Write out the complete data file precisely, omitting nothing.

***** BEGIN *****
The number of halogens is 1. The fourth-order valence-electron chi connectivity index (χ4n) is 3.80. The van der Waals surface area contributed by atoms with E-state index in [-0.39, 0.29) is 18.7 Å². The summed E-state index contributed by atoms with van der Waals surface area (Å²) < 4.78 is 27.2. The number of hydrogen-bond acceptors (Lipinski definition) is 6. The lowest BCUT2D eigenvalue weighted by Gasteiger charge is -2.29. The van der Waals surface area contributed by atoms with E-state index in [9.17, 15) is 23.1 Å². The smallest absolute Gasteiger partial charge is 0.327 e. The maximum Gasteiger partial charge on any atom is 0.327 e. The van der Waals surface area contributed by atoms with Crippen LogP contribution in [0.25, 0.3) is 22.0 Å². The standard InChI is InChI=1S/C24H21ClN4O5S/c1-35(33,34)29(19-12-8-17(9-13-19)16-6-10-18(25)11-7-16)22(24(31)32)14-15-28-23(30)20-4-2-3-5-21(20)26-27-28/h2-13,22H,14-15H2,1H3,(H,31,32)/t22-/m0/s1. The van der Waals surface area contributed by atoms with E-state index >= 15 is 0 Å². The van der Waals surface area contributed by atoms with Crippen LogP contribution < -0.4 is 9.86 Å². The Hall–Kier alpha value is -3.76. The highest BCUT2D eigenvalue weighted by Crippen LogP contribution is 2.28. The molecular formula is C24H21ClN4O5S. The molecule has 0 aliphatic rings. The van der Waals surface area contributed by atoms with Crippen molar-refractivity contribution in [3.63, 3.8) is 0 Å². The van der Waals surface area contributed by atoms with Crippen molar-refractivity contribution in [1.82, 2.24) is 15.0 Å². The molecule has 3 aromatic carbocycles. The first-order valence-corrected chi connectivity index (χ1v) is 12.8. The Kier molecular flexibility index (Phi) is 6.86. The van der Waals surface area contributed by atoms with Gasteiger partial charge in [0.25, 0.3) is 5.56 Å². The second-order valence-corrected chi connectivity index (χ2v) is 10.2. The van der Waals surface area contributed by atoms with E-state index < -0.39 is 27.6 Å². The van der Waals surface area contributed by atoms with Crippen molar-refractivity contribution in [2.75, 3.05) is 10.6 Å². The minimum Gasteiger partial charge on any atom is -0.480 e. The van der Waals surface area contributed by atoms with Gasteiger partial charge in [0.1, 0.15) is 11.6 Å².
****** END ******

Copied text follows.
The number of halogens is 1. The fourth-order valence-electron chi connectivity index (χ4n) is 3.80. The van der Waals surface area contributed by atoms with E-state index in [-0.39, 0.29) is 18.7 Å². The summed E-state index contributed by atoms with van der Waals surface area (Å²) < 4.78 is 27.2. The number of hydrogen-bond acceptors (Lipinski definition) is 6. The lowest BCUT2D eigenvalue weighted by Gasteiger charge is -2.29. The van der Waals surface area contributed by atoms with E-state index in [9.17, 15) is 23.1 Å². The smallest absolute Gasteiger partial charge is 0.327 e. The maximum Gasteiger partial charge on any atom is 0.327 e. The van der Waals surface area contributed by atoms with Crippen LogP contribution in [0.25, 0.3) is 22.0 Å². The standard InChI is InChI=1S/C24H21ClN4O5S/c1-35(33,34)29(19-12-8-17(9-13-19)16-6-10-18(25)11-7-16)22(24(31)32)14-15-28-23(30)20-4-2-3-5-21(20)26-27-28/h2-13,22H,14-15H2,1H3,(H,31,32)/t22-/m0/s1. The van der Waals surface area contributed by atoms with E-state index >= 15 is 0 Å². The van der Waals surface area contributed by atoms with Crippen LogP contribution < -0.4 is 9.86 Å². The Hall–Kier alpha value is -3.76. The highest BCUT2D eigenvalue weighted by Crippen LogP contribution is 2.28. The molecular formula is C24H21ClN4O5S. The molecule has 0 aliphatic rings. The van der Waals surface area contributed by atoms with Crippen molar-refractivity contribution in [3.63, 3.8) is 0 Å². The van der Waals surface area contributed by atoms with Crippen molar-refractivity contribution in [1.82, 2.24) is 15.0 Å². The molecule has 3 aromatic carbocycles. The first-order valence-corrected chi connectivity index (χ1v) is 12.8. The Kier molecular flexibility index (Phi) is 6.86. The van der Waals surface area contributed by atoms with Gasteiger partial charge in [0.25, 0.3) is 5.56 Å². The second-order valence-corrected chi connectivity index (χ2v) is 10.2. The van der Waals surface area contributed by atoms with E-state index < -0.39 is 27.6 Å². The van der Waals surface area contributed by atoms with Crippen molar-refractivity contribution in [2.75, 3.05) is 10.6 Å². The minimum Gasteiger partial charge on any atom is -0.480 e. The van der Waals surface area contributed by atoms with Gasteiger partial charge in [0.1, 0.15) is 11.6 Å².